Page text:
An OLC we can believe in

AN OLC WE CAN BELIEVE IN…. About two weeks ago, former Vice President Dick Cheney appeared on “Face the Nation,” and defended the Bush administration’s legal abuses, saying they’d been endorsed by his lawyers.

“In terms of all of our actions,” Cheney said, “we worked to stay close to the Office of Legal Counsel. We followed the guidance we got, which is what you’re supposed to do and where you’re supposed to do it.”

In other words, Cheney got John Yoo to endorse actions that exceeded the law, so it’s all kosher. After all, the OLC is where “you’re supposed” to get this kind of authority.

It’s encouraging, then, to know who’ll be sitting in John Yoo’s office for the foreseeable future.

A Georgetown source forwards over an email from that school’s administration, reporting that Professor Marty Lederman’s class will be canceled — because he’s joining the Obama administration.

Lederman, another former Clinton Office of Legal Counsel lawyer, is perhaps the most prominent of several high-profile opponents of the Bush Administration’s executive power claims joining Obama, a mark that he intends not just to change but to aggressively reverse Bush’s moves on subjects like torture. With hires like Barron, Johnen, and Lederman, Obama is not just going back to Democratic lawyers: These are anti-Bush lawyers.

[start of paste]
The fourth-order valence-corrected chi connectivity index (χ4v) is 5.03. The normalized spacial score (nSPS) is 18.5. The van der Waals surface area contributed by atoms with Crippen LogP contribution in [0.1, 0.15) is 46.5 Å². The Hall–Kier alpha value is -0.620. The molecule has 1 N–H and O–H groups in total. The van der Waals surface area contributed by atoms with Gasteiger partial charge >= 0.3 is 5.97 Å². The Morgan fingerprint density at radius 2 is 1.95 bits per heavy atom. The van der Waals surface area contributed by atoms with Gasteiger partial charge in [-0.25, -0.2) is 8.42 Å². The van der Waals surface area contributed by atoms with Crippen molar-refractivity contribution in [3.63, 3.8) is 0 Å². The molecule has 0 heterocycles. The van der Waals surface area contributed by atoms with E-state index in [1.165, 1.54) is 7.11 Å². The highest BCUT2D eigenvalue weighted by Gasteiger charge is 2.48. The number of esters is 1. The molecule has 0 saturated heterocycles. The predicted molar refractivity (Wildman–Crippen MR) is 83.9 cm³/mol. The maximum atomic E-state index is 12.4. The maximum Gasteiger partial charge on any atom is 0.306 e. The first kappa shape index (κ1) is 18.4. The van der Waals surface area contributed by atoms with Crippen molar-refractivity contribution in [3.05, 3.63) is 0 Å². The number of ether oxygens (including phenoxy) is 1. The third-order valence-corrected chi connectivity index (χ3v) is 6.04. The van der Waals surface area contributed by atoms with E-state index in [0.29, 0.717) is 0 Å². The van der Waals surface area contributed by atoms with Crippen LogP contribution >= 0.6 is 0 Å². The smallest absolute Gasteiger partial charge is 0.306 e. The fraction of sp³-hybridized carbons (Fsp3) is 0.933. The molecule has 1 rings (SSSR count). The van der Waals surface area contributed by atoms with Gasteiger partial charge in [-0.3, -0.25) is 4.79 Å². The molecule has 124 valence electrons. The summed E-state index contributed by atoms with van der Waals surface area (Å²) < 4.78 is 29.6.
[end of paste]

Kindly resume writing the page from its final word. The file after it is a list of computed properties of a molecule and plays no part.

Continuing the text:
Damn straight. Lederman has been a leading opponent of Bush’s torture policies, and the legal reasoning behind them. He’s even suggested that the former administration officials committed crimes in this area. Now, thankfully, Lederman is headed to the OLC.

And what an OLC it will be. The Lederman announcement came shortly after David Barron was named Principal Deputy Assistant Attorney General in the OLC. Barron has been a staunch opponent of Bush’s executive-branch power-grabs and war-time legal arguments.

Both Barron and Lederman will, of course, join Dawn Johnsen, who’ll head the OLC, and whose record on these issues is sterling.

A lot of this may seem obscure. Before 2001, OLC was not widely known, and rarely thought about in a political context. But as Hilzoy recently explained, “It tells, for instance, the CIA and the Department of Interior what it judges to be permissible under the laws, and its opinions are binding. Under George W. Bush, the OLC seems to have been used to provide Get Out Of Jail Free cards — opinions that would license whatever Bush and Cheney wanted to do, and provide some cover for people who did those things. That the OLC has that kind of power makes it a very, very important job.”

That Obama has chosen terrific people to fix the OLC is a very encouraging development.